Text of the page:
Heroin, tea and hangers-on: how the Stones lived as exiles in France


‘The wild nights, the orgies, the drug-taking. I remember it well,” reflects Mick Jagger on those much mythologised months that The Rolling Stones spent in the south of France in 1971 recording one of rock music’s greatest albums, Exile on Main Street. One of the most debauched, drink-sodden, drug-addled collection of songs going, Exileis not just a summation of the counter-cultural 1960s, but also a portent of the rock cliche-ridden 1970s to come.

The backdrop to the album wasn’t pretty: a nearly bankrupt band retreat to the heroin-addicted guitarist’s house (full of hangers-on, dealers and the various forms of human detritus who attach themselves to seedy fame and glamour) for a series of farcical recording sessions. Couriers bring a steady stream of drugs, PG Tips and HP sauce. Band members are unable to be in the studio at the same time, nobody seems to be playing their allotted instrument. A group of Bengali drummers is summoned – they take one look at the shambles

and turn on their heels. There was no power supply, the guitars were warped by the oppressive heat, and William Burroughs, Gram Parsons and other “faces” upped the distraction quotient.

When they emerged from this swamp some months later (forced out by Richards being banned from France for two years), all they had was a series of tapes and a severe comedown.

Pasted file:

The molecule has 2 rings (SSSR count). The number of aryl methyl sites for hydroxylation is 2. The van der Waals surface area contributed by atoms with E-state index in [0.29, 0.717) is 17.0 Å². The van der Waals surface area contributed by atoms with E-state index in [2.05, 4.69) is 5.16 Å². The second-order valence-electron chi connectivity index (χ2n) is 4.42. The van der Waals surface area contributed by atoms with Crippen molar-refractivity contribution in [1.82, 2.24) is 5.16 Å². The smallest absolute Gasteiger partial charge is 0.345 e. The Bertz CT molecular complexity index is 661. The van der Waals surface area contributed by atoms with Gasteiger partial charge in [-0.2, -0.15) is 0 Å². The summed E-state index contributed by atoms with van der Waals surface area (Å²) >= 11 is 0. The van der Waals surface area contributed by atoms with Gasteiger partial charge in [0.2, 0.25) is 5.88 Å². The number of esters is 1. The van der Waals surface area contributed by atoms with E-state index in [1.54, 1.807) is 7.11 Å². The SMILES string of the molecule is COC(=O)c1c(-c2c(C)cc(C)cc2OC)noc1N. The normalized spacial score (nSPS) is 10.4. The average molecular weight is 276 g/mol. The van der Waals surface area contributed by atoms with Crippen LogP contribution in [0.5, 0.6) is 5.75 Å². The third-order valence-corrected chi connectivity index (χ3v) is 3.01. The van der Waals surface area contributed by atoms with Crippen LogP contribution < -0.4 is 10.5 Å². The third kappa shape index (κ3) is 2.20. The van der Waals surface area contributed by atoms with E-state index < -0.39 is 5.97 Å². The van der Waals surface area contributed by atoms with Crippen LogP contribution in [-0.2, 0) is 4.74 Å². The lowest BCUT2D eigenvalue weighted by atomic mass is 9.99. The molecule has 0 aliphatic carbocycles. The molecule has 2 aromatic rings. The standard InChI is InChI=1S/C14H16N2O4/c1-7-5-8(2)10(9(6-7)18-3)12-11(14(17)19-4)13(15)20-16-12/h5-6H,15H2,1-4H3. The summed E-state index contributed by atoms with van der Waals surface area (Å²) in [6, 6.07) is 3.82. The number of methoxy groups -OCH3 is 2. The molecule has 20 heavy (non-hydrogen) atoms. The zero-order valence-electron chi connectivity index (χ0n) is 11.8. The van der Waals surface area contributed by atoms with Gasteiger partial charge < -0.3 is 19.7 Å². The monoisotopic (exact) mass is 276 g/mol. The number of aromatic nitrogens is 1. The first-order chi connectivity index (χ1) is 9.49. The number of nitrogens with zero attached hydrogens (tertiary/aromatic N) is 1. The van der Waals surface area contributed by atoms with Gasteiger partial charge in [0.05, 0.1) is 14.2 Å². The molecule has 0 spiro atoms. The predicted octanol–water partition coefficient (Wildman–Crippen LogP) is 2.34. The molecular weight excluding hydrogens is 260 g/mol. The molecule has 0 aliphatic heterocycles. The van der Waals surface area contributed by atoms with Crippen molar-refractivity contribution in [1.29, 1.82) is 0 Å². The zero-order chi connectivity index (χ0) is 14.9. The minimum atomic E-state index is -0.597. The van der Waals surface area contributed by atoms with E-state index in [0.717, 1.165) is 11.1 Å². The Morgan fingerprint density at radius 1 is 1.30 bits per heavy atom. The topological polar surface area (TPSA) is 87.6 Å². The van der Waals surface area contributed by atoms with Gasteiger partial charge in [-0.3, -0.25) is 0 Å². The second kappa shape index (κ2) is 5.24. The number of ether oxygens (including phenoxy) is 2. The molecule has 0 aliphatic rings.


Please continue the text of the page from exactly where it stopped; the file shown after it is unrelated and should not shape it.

“It seemed like we were in the south of France forever” says Jagger, “but it was actually only six or seven months. There was quite a bit of socialising and carrying on. It was great fun. It got a bit out of hand. Then we left.”

Playing back the tapes, they found, as Jagger recounts in a new, bare-all documentary film of the making of the album, “that what we thought was truly atrocious was actually wonderful material”. The film, Stones in Exile, which premiered in Cannes on Wednesday and is on BBC1 on Sunday night, is a superb anti-morality tale.

Judged to be a ragged mess on its release, radio wouldn’t touch the album (apart from the single Tumbling Dice) and The Stones rarely give any of these songs a live outing. Like Astral Weeksand Pet Sounds, it has grown hugely in stature over the years, and is now a touchstone of sorts for anyone from Primal Scream to The White Stripes.

Thirty-nine years later (and with a new version containing previously unreleased tracks in the shops), the band are still reliably fractious about their memories. Jagger remains baffled by the album’s critical success (mainly because it’s the most Keith Richards Stones album there is), even suggesting that he helped “rescue it” at the mixing stage in a Los Angeles studio.

When this is put to Richards, the guitarist replies: “Mick’s recollection is quite honestly bullshit. He doesn’t feel under any obligation to tell the truth.”

The decadent aura of the album – which props up the fallacy that drink and drugs facilitate great art – is prosaically dismissed by Jagger now. “It was just the lifestyle then,” he says in the documentary. “Yes, there was drugs, drinking and carrying-on, but that was the rock’n’roll environment of the day.”

Despite the extracurricular activities, the band did get it together (musically speaking). For Jagger the circumstances behind the album were the real spur.

“We had no money – and I mean no money whatsoever. We were run out of England because we couldn’t pay our taxes, so we had to get out of the country to pay the money we already owed. We thought we would never be able to work in the US again because of all the drug busts against us. We didn’t know what to do or where to go.

“We were literally exiles – it was us against the world on Exile on Main Street.”

The Stones in Exileis on BBC1 Sunday at 10.45pm, followed by the 2006 concert A Bigger Bang: Liveat 11.50pm